"Satisfy your palate and excite your senses with our variety of delectable dishes," the Middle Eastern airline's website gushes. But that steak does look pretty tender.

In-flight Wi-Fi

Economy class passengers on Qatar Airways get an amenity bag with lip balm, dental kit, eye mask, socks and ear plugs, and can browse the same extensive range of in-flight entertainment as business- and first-class fliers. They also have laptop power outlets and USB plugs, and can connect to Wi-Fi (at a cost) on its A380, A350, B787 and A319 aircraft, and on selected A330s, A320s and A321s.

BA has been one of the slowest airlines to jump on the Wi-Fi bandwagon, only launching the service in April 2017 – and so far only in business class on flights from London City to New York JFK

The base

Qatar Airways is based at Doha's Hamad International Airport, the world's sixth best airline according to the Skytrax airport rankings. Here's the Qatar Airways Al Mourjan Business Lounge. "From the moment you enter, your senses will be treated to a beautiful portrayal of Arabian heritage, a refreshing resort-like ambience, tantalizing a la carte and buffet dining and the signature hospitality that Qatar Airways takes pride in," croons the website.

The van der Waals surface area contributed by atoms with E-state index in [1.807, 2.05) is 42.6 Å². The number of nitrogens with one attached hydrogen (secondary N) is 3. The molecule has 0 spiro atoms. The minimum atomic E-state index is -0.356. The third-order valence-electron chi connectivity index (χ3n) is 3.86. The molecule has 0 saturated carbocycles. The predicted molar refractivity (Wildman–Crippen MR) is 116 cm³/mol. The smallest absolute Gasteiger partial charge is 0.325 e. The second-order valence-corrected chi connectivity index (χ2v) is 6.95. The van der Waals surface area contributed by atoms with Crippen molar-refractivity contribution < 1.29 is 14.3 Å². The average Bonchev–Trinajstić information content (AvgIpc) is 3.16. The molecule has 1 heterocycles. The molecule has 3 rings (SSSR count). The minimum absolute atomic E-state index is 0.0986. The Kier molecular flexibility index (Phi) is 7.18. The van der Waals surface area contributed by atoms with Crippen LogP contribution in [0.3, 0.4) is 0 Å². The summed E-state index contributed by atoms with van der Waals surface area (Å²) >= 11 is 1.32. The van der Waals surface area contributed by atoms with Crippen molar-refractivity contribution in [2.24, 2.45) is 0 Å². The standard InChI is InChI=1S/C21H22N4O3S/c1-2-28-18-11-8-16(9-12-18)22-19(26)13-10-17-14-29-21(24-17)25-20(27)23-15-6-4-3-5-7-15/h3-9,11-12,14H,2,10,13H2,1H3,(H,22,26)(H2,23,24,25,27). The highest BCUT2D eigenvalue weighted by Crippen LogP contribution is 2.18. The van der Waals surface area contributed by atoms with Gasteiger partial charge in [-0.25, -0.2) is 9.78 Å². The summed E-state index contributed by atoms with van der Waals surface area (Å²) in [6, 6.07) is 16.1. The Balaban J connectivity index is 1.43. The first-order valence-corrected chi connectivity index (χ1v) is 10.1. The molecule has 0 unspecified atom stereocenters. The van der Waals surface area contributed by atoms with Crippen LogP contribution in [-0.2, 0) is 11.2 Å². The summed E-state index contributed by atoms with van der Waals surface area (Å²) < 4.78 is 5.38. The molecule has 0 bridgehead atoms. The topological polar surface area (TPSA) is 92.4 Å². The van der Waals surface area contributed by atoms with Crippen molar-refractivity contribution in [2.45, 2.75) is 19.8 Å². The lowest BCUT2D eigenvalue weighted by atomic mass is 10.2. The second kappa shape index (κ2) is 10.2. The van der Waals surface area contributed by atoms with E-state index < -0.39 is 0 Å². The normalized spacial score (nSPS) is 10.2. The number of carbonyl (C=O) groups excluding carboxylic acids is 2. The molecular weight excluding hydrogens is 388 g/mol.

BA's biggest base, Heathrow, is the ninth best in the world, according to Skytrax.

Qatar Executive

We're not quite done. Qatar Executive is the business jet subsidiary of Qatar Airways – for those who need a little more exclusivity than first-class travel provides. It has a fleet of 12 aircraft. 

It even has a fleet of private jets

There's lots of gold inside, naturally. 


How else does Qatar Airways shine? Punctuality, for one thing. It was  the fourth most on-time airline in the world last year, according to aviation insights company FlightStats (86.34% of its flights left on schedule and only KLM, Iberia and JAL could beat it). BA didn't figure at the business end of the table. 

So how can you sample the Middle Eastern carrier? 

Its fleet of 196 aircraft serve 151 destinations. Its four UK routes link Heathrow, Manchester, Edinburgh and Birmingham with Doha. Confusingly, these four routes are operated by Qatar Airways on behalf of British Airways, as part of a codesharing deal. From Doha you could fly to Dhaka, Chengdu, Delhi, Shiraz, Tokyo, Kathmandu, Manila, Singapore or Krabi, to name a few.

And what of Qatar itself? 

Its surprisingly cheap, ranked 12th for "price competitiveness" by the World Economic Forum. Our expert adds: "Qatar is a country which is in the process of rapid growth and Doha, the capital and main city, changes exponentially every month. But mild winters mean that visitors can enjoy outdoor activities whether it’s swimming in the turquoise waters of the Arabian Gulf, experiencing a taste of Bedouin life in the sand dunes or getting out into the mangroves by kayak."  Read our expert guide to Qatar


This article was written by Oliver Smith from The Telegraph and was legally licensed through the NewsCred publisher network. Please direct all licensing questions to [email protected].